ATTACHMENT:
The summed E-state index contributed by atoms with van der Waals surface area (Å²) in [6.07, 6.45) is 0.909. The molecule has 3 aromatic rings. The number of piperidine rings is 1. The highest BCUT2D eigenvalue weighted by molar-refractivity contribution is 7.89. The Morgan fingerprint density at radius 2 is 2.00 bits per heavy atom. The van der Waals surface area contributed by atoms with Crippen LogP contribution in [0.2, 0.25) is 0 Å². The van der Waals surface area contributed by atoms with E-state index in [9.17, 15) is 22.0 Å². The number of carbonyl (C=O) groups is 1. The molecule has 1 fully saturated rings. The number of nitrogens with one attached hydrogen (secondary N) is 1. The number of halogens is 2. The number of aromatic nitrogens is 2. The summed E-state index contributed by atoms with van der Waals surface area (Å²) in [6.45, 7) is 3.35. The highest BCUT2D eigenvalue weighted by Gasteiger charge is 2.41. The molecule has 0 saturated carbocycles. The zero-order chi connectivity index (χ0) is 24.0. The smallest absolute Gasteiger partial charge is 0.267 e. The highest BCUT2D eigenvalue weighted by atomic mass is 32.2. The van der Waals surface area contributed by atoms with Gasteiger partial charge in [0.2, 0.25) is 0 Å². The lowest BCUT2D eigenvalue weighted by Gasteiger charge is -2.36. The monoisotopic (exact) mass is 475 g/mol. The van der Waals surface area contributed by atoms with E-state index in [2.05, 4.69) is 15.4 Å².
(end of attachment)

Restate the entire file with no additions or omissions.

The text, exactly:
The summed E-state index contributed by atoms with van der Waals surface area (Å²) in [6.07, 6.45) is 0.909. The molecule has 3 aromatic rings. The number of piperidine rings is 1. The highest BCUT2D eigenvalue weighted by molar-refractivity contribution is 7.89. The Morgan fingerprint density at radius 2 is 2.00 bits per heavy atom. The van der Waals surface area contributed by atoms with Crippen LogP contribution in [0.2, 0.25) is 0 Å². The van der Waals surface area contributed by atoms with E-state index in [9.17, 15) is 22.0 Å². The number of carbonyl (C=O) groups is 1. The molecule has 1 fully saturated rings. The number of nitrogens with one attached hydrogen (secondary N) is 1. The number of halogens is 2. The number of aromatic nitrogens is 2. The summed E-state index contributed by atoms with van der Waals surface area (Å²) in [6.45, 7) is 3.35. The highest BCUT2D eigenvalue weighted by Gasteiger charge is 2.41. The molecule has 0 saturated carbocycles. The zero-order chi connectivity index (χ0) is 24.0. The smallest absolute Gasteiger partial charge is 0.267 e. The highest BCUT2D eigenvalue weighted by atomic mass is 32.2. The van der Waals surface area contributed by atoms with Gasteiger partial charge in [0.2, 0.25) is 0 Å². The lowest BCUT2D eigenvalue weighted by Gasteiger charge is -2.36. The monoisotopic (exact) mass is 475 g/mol. The van der Waals surface area contributed by atoms with E-state index in [2.05, 4.69) is 15.4 Å².